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Hard Numbers: Tech and democracy

Hard Numbers: Tech and democracy

2,000: Over 2,000 fighters affiliated with Al-Qaeda and the Islamic State – groups traditionally at war with each other in the Middle East – have joined forces to take control of vast swaths of territory in West Africa, according to a report by the US military. Fears that increasing instability in that region could become a full-blown "global crisis" come as the Trump administration weighs plans for a US troop drawdown in West Africa.


49: Increased use of technology will further erode core aspects of democracy and democratic representation over the next decade, agreed half of the tech experts surveyed by Pew on the impact of technology on democracy. Bad actors using social media and video deepfakes to spread misinformation will further undermine peoples' trust in institutions, they warn.

11: The Trump administration has followed through on its goal of cracking down on immigration to the United States, with new data revealing that the number of people who obtained lawful permanent residence fell by 11 percent from the 2016 fiscal year to FY 2018. Policy changes including stricter wealth tests on green card applicants will continue to contribute to the reduced flow of immigrants entering the country, experts warn.

42: Iran's recent parliamentary elections saw the lowest voter turnout since the 1979 Islamic Revolution, with just 42 percent of eligible voters flocking to polls across the country. Iran's supreme leader blamed the embarrassingly low turnout (down 20 percent from 2016) on "negative propaganda" linked to the spread of the coronavirus in Iran, which now has the highest death toll from the virus outside China.

Carbon has a bad rep, but did you know it's a building block of life? As atoms evolved, carbon trapped in CO2 was freed, giving way to the creation of complex molecules that use photosynthesis to convert carbon to food. Soon after, plants, herbivores, and carnivores began populating the earth and the cycle of life began.

Learn more about how carbon created life on Earth in the second episode of Eni's Story of CO2 series.

As we enter the homestretch of the US presidential election — which is set to be the most contentious, and possibly contested, in generations — Americans are also voting on 35 seats up for grabs in a battle for the control of the Senate. The 100-member body is currently held 53-47 by the Republican Party, but many individual races are wide open, and the Democrats are confident they can flip the upper chamber of Congress.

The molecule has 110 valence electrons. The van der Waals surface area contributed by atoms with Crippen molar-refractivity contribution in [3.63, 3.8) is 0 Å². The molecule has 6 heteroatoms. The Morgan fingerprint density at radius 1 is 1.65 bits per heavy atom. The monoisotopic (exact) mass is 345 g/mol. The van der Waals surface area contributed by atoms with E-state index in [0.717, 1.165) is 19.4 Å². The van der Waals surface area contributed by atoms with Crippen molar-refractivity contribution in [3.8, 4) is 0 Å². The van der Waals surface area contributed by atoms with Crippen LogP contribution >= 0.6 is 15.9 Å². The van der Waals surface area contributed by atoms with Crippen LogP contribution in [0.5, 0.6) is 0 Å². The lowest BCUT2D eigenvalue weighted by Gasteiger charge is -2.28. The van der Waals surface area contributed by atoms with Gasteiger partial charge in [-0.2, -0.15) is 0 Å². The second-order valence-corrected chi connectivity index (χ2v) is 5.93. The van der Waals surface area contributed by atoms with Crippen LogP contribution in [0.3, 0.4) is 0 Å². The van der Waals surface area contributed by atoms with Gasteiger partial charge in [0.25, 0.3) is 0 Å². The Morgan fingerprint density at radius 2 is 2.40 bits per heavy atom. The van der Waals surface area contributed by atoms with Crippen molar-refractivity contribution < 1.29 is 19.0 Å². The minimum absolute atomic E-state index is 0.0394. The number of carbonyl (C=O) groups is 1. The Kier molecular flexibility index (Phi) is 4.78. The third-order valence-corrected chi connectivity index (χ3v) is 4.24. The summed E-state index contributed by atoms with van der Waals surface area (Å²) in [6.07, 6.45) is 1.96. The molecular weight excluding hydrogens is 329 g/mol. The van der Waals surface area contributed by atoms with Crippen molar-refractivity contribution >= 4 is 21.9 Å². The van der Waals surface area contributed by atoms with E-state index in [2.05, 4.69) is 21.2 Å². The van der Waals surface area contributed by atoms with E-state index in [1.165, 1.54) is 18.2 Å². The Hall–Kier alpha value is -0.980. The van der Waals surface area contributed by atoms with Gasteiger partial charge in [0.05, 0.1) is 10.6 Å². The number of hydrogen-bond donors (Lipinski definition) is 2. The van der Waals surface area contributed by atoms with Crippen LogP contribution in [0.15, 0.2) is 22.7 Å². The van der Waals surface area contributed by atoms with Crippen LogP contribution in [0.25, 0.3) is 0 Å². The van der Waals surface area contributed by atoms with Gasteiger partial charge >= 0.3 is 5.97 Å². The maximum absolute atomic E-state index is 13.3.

Either way, the result will have a profound impact not only on domestic policy, but also on US foreign relations and other issues with global reach. Here are a few areas where what US senators decide reverberates well beyond American shores.

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On September 23, GZERO Media — in partnership with Microsoft and Eurasia Group — gathered global experts to discuss global recovery from the coronavirus pandemic in a livestream panel. Our panel for the discussion Crisis Response & Recovery: Reimagining while Rebuilding, included:

  • Brad Smith, President, Microsoft
  • Ian Bremmer, President and Founder, Eurasia Group & GZERO Media
  • Jeh Johnson, Partner, Paul, Weiss, Rifkind, Wharton & Garrison, LLP and former Secretary of Homeland Security.
  • John Frank, Vice President, UN Affairs at Microsoft
  • Susan Glasser, staff writer and Washington columnist, The New Yorker (moderator)

Special appearances by UN Secretary-General António Guterres, European Central Bank chief Christine Lagarde, and comedian/host Trevor Noah.

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Jon Lieber, who leads Eurasia Group's coverage of political and policy developments in Washington, offers insights on the Supreme Court vacancy:

Will Senate Republicans, who stopped a Supreme Court nomination in 2016, because it was too close to an election, pay a political price for the change in tactics this time around?

Not only do I think they won't pay a political price, I think in many cases, they're going to benefit. Changing the balance of power on the Supreme Court has been a career-long quest for many conservatives and many Republicans. And that's why you've seen so many of them fall in line behind the President's nomination before we even know who it is.

At this point, do Senate Democrats have any hope of stopping President Trump from filling the ninth seat on the Supreme Court?

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In a special GZERO Media livestream on global response and recovery amid the COVID-19 pandemic, Eurasia Group & GZERO Media president Ian Bremmer discussed the difference between Europe's unified approach to economic stimulus and the deeply divided and political nature of the current conversation in the US. While initial stimulus support was bipartisan, there is little chance of Democrats and Republicans coming together again ahead of the November 3 presidential election. "It's red state versus blue state. President Trump's saying that coronavirus isn't so bad if you take the blue states out. He's president of the blue states, you can't take the blue states out," Bremmer told moderator Susan Glasser of The New Yorker.

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Panel: How will the world recover from COVID-19?

UNGA Livestream